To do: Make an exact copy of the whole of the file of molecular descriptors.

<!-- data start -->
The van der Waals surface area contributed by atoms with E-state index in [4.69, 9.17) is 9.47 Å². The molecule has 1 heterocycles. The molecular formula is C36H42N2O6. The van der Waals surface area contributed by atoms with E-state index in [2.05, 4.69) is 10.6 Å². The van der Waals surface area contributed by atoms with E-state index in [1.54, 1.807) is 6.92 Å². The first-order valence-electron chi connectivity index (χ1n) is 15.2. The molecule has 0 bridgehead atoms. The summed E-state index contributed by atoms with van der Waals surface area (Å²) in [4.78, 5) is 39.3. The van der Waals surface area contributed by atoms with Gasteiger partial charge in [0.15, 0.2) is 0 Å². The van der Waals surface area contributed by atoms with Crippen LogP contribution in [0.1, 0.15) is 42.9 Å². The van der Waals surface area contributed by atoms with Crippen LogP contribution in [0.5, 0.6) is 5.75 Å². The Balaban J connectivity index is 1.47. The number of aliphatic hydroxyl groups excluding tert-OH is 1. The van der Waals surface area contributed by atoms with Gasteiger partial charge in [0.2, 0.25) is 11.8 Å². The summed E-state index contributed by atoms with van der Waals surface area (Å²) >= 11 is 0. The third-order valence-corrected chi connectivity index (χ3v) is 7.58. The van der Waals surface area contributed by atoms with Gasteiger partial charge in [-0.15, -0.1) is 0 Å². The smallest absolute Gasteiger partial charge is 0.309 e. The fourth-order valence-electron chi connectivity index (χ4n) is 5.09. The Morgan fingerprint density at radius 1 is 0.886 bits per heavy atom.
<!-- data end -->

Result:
The van der Waals surface area contributed by atoms with E-state index in [4.69, 9.17) is 9.47 Å². The molecule has 1 heterocycles. The molecular formula is C36H42N2O6. The van der Waals surface area contributed by atoms with E-state index in [2.05, 4.69) is 10.6 Å². The van der Waals surface area contributed by atoms with E-state index in [1.54, 1.807) is 6.92 Å². The first-order valence-electron chi connectivity index (χ1n) is 15.2. The molecule has 0 bridgehead atoms. The summed E-state index contributed by atoms with van der Waals surface area (Å²) in [4.78, 5) is 39.3. The van der Waals surface area contributed by atoms with Gasteiger partial charge in [0.15, 0.2) is 0 Å². The van der Waals surface area contributed by atoms with Crippen LogP contribution in [0.1, 0.15) is 42.9 Å². The van der Waals surface area contributed by atoms with Crippen LogP contribution in [0.5, 0.6) is 5.75 Å². The Balaban J connectivity index is 1.47. The number of aliphatic hydroxyl groups excluding tert-OH is 1. The van der Waals surface area contributed by atoms with Gasteiger partial charge in [0.2, 0.25) is 11.8 Å². The summed E-state index contributed by atoms with van der Waals surface area (Å²) >= 11 is 0. The third-order valence-corrected chi connectivity index (χ3v) is 7.58. The van der Waals surface area contributed by atoms with Gasteiger partial charge in [-0.15, -0.1) is 0 Å². The smallest absolute Gasteiger partial charge is 0.309 e. The fourth-order valence-electron chi connectivity index (χ4n) is 5.09. The Morgan fingerprint density at radius 1 is 0.886 bits per heavy atom.